The first point that is brought up for evaluation is the importance of understanding customer behavior in a given store and adjusting it accordingly. Paco Underhill gives multiple examples of ways in which he has increased stores sales by 20% or higher through moving displays, changing signs and other small corrections. Validating these points, it is explained that customers may not enter a department from an anticipated angle and displays should accommodate the most common entry into a section. I found the idea of personal space as an issue to be very interesting and did not expect customers being bumped once to deter them from an entire section of a store. Furthermore, it is interesting how much goes into planning the layout of a store and that simply moving a rack out of a high traffic area can be extremely effective in boosting its sales.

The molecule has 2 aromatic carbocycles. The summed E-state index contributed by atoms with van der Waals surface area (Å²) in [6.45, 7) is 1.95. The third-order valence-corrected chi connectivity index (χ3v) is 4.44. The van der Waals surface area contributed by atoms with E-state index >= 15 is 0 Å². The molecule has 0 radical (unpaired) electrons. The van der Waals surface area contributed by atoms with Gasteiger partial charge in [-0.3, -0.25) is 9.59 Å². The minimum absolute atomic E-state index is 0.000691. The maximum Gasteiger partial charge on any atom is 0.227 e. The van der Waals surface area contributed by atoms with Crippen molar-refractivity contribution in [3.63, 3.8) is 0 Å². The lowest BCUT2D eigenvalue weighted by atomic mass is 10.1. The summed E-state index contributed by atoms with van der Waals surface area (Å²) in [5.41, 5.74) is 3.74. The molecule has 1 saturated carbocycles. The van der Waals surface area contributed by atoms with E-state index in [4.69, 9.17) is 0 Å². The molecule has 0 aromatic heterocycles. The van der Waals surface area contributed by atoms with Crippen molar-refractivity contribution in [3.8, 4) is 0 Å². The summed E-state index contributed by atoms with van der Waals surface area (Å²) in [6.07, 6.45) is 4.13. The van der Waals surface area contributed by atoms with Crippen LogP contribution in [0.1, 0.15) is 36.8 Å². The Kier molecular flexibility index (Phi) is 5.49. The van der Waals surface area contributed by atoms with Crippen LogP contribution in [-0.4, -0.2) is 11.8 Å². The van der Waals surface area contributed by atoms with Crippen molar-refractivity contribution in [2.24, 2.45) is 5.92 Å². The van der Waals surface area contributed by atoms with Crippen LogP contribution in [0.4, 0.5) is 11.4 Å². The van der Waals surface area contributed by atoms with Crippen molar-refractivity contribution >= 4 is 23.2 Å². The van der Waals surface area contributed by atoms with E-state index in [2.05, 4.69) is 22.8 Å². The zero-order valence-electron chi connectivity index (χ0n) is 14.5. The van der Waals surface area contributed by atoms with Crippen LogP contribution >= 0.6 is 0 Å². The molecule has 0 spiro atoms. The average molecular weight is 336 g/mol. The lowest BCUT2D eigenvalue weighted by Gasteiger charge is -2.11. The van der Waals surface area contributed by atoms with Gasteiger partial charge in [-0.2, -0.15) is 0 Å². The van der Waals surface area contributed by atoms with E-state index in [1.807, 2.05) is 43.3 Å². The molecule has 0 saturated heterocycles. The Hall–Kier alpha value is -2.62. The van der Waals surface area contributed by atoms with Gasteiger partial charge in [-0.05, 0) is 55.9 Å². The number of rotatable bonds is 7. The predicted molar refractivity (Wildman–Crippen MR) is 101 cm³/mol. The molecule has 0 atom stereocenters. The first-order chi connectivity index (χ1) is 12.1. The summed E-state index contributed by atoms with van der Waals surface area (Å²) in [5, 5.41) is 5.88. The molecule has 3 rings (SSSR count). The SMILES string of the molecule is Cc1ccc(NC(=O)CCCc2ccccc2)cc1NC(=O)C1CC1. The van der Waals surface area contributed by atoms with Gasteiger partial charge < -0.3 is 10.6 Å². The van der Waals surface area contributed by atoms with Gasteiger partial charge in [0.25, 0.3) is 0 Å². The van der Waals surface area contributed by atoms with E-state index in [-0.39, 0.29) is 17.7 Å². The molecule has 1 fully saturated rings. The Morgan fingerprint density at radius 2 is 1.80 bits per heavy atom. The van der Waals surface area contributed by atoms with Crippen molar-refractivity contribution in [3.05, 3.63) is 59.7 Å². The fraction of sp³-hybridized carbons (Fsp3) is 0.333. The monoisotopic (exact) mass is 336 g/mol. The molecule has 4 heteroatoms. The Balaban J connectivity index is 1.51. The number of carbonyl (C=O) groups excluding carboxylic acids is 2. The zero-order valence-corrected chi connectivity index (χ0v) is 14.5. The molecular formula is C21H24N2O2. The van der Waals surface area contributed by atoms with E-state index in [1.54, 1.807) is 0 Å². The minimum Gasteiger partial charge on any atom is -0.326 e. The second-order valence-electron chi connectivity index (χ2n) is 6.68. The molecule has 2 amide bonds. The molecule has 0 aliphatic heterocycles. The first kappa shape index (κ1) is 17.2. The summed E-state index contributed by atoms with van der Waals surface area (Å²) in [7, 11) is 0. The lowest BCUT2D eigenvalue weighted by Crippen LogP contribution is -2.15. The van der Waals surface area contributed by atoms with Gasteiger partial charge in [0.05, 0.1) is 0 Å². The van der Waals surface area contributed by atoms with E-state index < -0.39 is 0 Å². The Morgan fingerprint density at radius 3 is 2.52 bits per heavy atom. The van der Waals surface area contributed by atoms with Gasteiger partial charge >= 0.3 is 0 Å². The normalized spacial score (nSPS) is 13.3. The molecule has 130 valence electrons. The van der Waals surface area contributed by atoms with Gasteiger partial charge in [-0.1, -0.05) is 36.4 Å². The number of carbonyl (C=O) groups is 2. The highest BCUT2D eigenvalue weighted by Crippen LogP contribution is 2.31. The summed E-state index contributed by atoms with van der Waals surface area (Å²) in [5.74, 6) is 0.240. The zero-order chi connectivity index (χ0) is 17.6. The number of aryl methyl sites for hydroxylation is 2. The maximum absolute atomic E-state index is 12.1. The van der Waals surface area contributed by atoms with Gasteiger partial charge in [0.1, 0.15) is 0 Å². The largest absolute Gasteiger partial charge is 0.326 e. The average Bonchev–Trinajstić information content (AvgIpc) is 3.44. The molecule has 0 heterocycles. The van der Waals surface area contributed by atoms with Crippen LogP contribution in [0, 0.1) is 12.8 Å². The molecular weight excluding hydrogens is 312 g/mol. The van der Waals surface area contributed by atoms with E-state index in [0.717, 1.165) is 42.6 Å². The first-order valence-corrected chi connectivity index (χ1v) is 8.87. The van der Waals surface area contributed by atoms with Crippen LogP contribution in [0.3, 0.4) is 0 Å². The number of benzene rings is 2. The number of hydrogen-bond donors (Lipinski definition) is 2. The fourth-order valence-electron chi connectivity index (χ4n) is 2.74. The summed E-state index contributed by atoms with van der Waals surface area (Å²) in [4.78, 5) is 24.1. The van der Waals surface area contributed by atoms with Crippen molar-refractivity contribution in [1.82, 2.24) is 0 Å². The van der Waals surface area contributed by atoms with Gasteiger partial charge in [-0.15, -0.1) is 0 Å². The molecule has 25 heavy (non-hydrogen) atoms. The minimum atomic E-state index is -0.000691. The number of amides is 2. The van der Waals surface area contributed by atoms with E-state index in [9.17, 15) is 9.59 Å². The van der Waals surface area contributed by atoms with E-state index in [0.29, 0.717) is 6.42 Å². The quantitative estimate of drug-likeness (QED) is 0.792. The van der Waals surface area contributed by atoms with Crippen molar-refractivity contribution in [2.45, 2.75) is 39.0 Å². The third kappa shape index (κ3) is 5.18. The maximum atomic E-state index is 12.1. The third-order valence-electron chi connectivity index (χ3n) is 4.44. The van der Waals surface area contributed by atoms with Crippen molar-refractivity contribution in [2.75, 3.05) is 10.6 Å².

Another reoccurring point that is brought up is the changing dynamic of customers and of shopping in general. Previous to reading Why We Buy: The Science of Shopping, I had not given much, or any, thought to why certain products were placed at designated shelf heights or that stores would have to change in the not so distant future to accommodate the large, rising market of elderly baby boomers. Underhill refers to the video tapes he studies for various stores throughout his text and utilizes one of an elderly woman unable to reach the dog treats that she wants and of the child who shares a similar problem. This ties into the section in which senses were emphasized as extremely important to the facilitation of sales. After walking past countless mirrors in Macy’s and other retail stores enticing me to try on necklaces and picture how I would look walking around with various handbags on my shoulder, it never occurred to me that this was exactly the store’s intention. Being able to touch items, see them up close and for some products even smell them increases the chance that they will buy something.